Fuel Cell Vehicles: All you need to know
Fuel Cell Vehicles (FCVs) have recently gained popularity amongst automotive enthusiasts after the launch of Toyota Mirai’s updated version in 2020. With technological advancements in the fuel cell area, the FCV cost has come down significantly. FCVs are also on the same path of that as Electric Vehicles, but are FCVs going to be the next EVs of the world? we will have to wait and watch what carmakers are up to and how soon they are going to bring this technology to the affordable segment. Let’s find out what FCVs are and what is behind this Fuel Cell Technology.
What is a Fuel Cell?
A fuel cell is an electrochemical cell that converts chemical energy from the fuel into electricity with the help of oxidizing agents like oxygen. Here the cleanest fuel that can be used is hydrogen or H2. Fuel cells have multiple applications however in vehicles, this generated electricity is then given to electric motors to move the vehicle. The vehicles operating on fuel cells are known as fuel cell vehicles (FCV) or fuel cell electric vehicles (FCEV). They are also commonly known as hydrogen vehicles.
A typical Fuel cell consists of an anode and a cathode similar to an electric cell. Hygrogen is supplied to this anode as fuel and purified air is fed to the cathode. There is a catalyst present inside the cell which separated hydrogen molecules into protons and electrons with water and heat as byproducts. These electrons go through an external circuit resulting in the flow of electricity.
How Does Fuel Cell Vehicle Operate?
An FCV is typically a combination of BEV + Fuel Cells + Hydrogen Tank. It has a main battery to store current generated by the Fuel cell system, it also acts as an auxiliary battery to operate other ECUs. In addition, FCV will have a water and heat management system to take care of water waste generated during the process.
There could be multiple modes of operations for A Fuel Cell + Battery system.
- Battery Only Mode:
- Where the vehicle will draw power directly from the battery to operate instantaneously typically during the startup.
- Fuel Cell Mode:
- Power is given to the motor from the fuel cells directly.
- Fuel Cell + Battery Mode:
- In certain scenarios where there is need of a power boost, additional power is drawn from the battery along with the fuel cell power.
- Braking or Deceleration:
- This is similar to regenerative braking that exists in a couple of electric vehicles as well, where kinetic energy is stored back in the drive battery.
High pressure is needed for hydrogen refuelling, and compressors are used to reduce the amount of gaseous hydrogen. These refuelling stations are high-tech, compressed Hydrogen Surface Vehicle Fuelling Connection Devices are used to make sure the nozzle is connected without any leak. They often use some sort of communication to exchange information on pressure, temperature, capacity, station information etc. The temperature of the hydrogen is cooled down to about -40° Celsius by coolers before it reaches the nozzle, this is done because when temperature increases, hydrogen expands and it will start losing pressure.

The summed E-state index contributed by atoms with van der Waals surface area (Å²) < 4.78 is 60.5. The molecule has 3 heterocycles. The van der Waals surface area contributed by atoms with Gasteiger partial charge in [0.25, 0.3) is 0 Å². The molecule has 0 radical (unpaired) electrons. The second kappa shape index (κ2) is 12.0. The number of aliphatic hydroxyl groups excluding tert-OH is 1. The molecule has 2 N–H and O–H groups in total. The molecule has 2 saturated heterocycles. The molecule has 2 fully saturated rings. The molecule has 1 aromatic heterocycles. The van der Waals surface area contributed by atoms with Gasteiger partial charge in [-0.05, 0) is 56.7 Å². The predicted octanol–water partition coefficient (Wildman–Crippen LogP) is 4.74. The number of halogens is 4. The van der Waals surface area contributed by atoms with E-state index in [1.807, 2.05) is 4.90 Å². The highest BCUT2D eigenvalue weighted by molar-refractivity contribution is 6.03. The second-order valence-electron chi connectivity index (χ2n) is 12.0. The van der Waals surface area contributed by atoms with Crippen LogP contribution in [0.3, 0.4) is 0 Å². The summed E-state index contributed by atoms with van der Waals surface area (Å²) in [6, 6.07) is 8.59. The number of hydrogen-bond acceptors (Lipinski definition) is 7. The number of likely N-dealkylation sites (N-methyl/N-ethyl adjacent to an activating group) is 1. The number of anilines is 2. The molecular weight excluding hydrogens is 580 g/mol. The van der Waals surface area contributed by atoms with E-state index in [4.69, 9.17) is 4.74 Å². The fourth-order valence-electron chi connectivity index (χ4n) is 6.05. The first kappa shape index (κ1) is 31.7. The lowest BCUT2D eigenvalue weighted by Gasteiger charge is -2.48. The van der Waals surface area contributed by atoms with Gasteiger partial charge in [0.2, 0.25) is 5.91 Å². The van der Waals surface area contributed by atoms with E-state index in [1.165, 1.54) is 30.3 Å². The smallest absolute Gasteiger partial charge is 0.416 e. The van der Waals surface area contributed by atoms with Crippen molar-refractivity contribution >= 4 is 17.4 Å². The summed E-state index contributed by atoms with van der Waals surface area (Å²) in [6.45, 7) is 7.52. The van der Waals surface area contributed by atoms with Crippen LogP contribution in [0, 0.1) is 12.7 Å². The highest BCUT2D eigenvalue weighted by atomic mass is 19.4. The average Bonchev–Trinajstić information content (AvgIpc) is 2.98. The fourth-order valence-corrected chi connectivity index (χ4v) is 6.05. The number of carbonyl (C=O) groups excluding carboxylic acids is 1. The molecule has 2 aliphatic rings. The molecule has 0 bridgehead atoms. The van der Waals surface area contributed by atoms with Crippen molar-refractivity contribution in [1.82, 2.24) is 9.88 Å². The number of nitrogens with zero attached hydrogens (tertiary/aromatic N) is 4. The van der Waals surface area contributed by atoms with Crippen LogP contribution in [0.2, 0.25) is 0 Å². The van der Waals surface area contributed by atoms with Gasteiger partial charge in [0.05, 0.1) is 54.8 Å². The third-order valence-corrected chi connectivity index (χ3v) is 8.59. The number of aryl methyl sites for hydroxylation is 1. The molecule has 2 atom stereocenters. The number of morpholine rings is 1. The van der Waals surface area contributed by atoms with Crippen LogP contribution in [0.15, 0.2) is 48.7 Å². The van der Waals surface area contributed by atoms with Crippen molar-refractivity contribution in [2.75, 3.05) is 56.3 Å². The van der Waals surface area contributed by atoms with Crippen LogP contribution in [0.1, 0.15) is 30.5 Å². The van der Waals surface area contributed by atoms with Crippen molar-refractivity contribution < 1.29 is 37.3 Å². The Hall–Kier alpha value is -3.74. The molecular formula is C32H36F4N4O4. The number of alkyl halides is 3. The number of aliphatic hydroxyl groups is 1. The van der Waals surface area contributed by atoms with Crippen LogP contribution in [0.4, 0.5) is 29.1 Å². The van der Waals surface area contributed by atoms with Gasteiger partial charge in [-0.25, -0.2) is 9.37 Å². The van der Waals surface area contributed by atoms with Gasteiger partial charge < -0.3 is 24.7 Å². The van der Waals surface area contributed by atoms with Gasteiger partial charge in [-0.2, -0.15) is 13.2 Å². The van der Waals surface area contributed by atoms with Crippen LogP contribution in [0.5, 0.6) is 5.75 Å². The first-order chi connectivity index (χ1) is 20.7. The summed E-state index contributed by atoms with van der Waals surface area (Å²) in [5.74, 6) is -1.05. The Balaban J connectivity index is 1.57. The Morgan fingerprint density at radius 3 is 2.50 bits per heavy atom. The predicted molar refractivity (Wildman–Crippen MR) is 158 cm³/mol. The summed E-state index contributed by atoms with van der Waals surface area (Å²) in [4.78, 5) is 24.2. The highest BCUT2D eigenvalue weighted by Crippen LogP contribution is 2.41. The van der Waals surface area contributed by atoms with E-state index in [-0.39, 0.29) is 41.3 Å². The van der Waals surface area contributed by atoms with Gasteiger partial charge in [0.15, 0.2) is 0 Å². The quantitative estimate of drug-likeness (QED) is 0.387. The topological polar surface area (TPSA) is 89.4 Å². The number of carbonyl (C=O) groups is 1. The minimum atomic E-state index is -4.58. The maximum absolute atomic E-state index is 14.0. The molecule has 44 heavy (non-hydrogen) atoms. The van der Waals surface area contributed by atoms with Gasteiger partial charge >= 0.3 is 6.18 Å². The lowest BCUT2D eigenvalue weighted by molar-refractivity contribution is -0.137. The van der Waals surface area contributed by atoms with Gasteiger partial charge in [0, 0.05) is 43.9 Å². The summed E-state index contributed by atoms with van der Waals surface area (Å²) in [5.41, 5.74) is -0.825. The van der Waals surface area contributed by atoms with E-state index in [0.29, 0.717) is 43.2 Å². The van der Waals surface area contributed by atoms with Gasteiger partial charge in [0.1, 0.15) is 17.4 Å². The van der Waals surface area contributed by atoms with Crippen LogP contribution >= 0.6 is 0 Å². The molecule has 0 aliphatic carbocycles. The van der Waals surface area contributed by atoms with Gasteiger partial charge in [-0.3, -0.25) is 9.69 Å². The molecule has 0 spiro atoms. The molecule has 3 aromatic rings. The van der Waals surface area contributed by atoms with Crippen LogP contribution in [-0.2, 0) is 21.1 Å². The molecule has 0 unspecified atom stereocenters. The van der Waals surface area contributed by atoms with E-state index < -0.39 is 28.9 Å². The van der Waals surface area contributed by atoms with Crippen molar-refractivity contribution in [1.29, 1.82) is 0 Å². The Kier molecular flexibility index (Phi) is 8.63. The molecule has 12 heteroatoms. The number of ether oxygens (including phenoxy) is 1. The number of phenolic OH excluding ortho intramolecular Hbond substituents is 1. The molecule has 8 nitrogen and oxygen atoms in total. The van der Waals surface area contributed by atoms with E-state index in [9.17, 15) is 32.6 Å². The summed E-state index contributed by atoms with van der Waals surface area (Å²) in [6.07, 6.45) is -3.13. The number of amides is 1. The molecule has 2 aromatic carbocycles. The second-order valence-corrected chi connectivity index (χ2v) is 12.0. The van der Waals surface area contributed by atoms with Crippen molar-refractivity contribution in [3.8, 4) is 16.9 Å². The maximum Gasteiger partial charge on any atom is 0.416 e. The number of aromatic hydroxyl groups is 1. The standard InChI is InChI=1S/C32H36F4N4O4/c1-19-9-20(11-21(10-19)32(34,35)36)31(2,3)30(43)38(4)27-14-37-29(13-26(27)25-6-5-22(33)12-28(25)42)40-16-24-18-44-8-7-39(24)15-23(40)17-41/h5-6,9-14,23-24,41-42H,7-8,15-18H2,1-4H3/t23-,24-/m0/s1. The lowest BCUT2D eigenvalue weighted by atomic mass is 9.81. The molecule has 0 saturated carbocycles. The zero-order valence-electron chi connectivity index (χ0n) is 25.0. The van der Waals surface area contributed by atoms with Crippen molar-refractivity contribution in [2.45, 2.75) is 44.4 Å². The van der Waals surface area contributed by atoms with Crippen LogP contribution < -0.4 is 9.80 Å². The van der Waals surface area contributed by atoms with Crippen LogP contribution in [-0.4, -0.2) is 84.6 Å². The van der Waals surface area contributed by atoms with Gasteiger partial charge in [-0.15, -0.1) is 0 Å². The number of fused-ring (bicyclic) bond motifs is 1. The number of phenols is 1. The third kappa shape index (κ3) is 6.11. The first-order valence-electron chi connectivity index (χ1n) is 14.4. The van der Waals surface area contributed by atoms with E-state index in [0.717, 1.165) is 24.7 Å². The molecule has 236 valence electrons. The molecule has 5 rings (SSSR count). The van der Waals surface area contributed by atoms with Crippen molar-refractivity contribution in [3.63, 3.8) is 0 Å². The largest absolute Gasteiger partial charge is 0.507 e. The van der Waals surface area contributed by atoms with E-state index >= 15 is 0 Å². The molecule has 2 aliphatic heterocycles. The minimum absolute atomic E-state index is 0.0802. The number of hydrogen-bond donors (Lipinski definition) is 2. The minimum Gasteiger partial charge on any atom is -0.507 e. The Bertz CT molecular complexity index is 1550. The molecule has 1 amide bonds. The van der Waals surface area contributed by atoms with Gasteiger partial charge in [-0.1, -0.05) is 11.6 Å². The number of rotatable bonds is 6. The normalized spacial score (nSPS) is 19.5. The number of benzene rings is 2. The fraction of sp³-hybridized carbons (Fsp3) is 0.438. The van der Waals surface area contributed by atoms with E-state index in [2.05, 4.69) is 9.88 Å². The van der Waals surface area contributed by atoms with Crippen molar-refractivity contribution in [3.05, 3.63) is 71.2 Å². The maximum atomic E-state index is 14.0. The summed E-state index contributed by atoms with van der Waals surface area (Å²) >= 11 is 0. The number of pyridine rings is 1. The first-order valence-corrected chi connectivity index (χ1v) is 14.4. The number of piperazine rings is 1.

Small passenger vehicles require 700bar pressure whereas trucks and other heavy-duty vehicles need 350bar pressure.
FCVs in comparison with others
FCVs have a typical fuel efficiency of around 40-50%, as there are multiple stages involved in energy conversion. On the other hand, BEVs have around 75% efficiency and ICE are 20% efficient.
|Comparison||Fuel Cell Vehicles||Electric Vehicles||Hybrid |
|IC Engine Vehicles|
|Fuel Used||Hydrogen||Electricity||Gasoline + Electricity||Gasoline|
|Refuelling Time||3-4 minutes||~30 min to 15 hr||2-3 minutes + |
|Estimated Range*||500+ km||300-400 km||700+ km||700+ km|
|Fuel Efficiency||high||very high||moderate||very low|
|Emission||steam/water||none||CO2, CO, NOx||CO2, CO, NOx|
|Price Range||~$50,000 onwards||$30,000 onwards||$20,000 |
For the same distance range, H2 requires less space and it weighs less compared to batteries.
In the year 2020, the FCV market was valued at around $2 billion with a projected market value of ~ $10 billion by 2026. We can expect this market to grow at a CAGR of around 40%.
OEMs are currently focusing on launching new models in Bus segments which are supported by respective govt policies. There is no major market in LCV and MDCV segment as they will be dominated by EVs only going ahead. There are developments of FCVs in specific areas like garbage trucks, concrete mixers, mobile commercial and street sweeper trucks etc.
A couple of carmakers have introduced their FCV products to the world. Toyota’s Mirai is already available for purchase, while Hyundai has two products planned the Nexo and the N Vision 74.
Given the future prospect and advancements in fuel cell technologies, it would be unfair to say that FCVs don’t have a future. The ultimate adoption of this technology will happen only when govt supports carmakers by building infrastructure and policies around the usage of hydrogen as a fuel for automotive applications.